Cape Town wants more magistrates to take on traffic offenders

2015-10-08 19:39
(Nielen de Klerk, News24)

(Nielen de Klerk, News24)

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Cape Town - The City of Cape Town is lobbying for additional magistrates among other measures to assist in its bid to crack down on traffic offenders.

"As things stand, tens of thousands of offenders are getting away because the courts simply cannot keep up with the high number of traffic cases," mayoral committee member for safety and security JP Smith said in a statement.

Currently 11 municipal traffic courts across the city deal with traffic cases as well as by-law transgressions.

"Magistrates have to deal with the daily court roll as well as arrests, warrant enquiries and Section 35 cases," he said.

"Our staff are battling to execute warrants as a result of the overwhelming number of documents that have to be served."

In the past 16 months, 312 072 warrants were produced, with an average of 5 000 executed each month.

"That is an execution rate of 26%. This does not include warrants finalised through voluntary payments, with an execution rate of 42%," Smith said.

"We are working hard to remedy the situation. To date, we have already successfully negotiated with the justice department for additional resources for these courts. Currently, the city is paying for three additional magistrates and we are negotiating for more."

The increase in traffic fine income from just under R100m in 2012/13 to more than R200m in 2014/15 was in part due to the fact that more warrants were being signed courtesy of the additional magistrates, he continued.

Courts were also able to hear more cases.

"We have also employed a former traffic court magistrate to work on improving the quality of the notices we draw up and to reduce officer errors, which lead to cases being struck off the court roll.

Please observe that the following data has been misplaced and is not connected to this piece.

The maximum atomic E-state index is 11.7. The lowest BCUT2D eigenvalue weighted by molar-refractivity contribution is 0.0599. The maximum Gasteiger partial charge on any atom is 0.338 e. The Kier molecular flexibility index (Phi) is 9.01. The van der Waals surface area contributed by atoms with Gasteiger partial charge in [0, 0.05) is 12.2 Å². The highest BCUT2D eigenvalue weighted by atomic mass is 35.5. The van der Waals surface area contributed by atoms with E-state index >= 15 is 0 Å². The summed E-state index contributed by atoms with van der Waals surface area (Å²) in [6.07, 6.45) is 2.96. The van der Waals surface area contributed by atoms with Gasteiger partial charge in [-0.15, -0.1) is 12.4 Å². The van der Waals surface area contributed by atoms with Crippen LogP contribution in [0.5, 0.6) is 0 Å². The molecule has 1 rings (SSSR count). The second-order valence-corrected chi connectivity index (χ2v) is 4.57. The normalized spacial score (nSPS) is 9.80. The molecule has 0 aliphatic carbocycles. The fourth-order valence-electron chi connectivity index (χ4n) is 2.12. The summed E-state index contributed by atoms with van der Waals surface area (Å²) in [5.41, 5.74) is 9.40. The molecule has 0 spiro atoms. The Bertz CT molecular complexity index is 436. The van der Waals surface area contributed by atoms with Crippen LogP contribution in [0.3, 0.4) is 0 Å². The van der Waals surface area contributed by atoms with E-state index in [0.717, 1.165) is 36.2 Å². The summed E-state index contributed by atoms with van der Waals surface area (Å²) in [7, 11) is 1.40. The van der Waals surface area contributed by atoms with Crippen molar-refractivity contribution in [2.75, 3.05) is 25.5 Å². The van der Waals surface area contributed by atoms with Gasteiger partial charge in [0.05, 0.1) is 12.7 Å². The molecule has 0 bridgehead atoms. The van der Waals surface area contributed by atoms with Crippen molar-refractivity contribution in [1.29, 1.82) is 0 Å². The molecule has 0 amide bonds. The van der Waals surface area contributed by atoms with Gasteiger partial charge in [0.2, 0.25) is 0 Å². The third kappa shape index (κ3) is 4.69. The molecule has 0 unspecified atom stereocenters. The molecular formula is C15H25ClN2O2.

"In addition, the appointment of 90 new traffic officers in this financial year will allow the deployment of some of these staff to bolster the capacity of Operation Reclaim to execute warrants. We are also finalising an agreement with the sheriffs of the court to assist with the execution of warrants."

Other potential measures being considered to ease the court backlog include making more court days available and introducing night courts.

Smith said the city was, however, hamstrung by Section 35 of the National Road Traffic Act which dictates that anyone caught driving in excess of 30 km/h over the speed limit in a 60 km/h or 120 km/h speed zone must be arrested and plead their case before a magistrate, with the possibility of having their licence suspended.

"The same does not apply to a motorist who commits the same offence in any other speed zone, which effectively means many culprits get away.

"The result: a case backlog of 110 000 at Cape Town's municipal courts, because each court is only allowed to deal with 10 Section 35 cases at a time and each case involves an enquiry into the suspension of the offender’s licence."

The city hopes to see the clause amended to apply to speeds in excess of 50 km/h over the speed limit irrespective of the speed zone.

"That way we will have more success in punishing the real speedsters and alleviate the pressure on the courts," he said.

Read more on:    cape town

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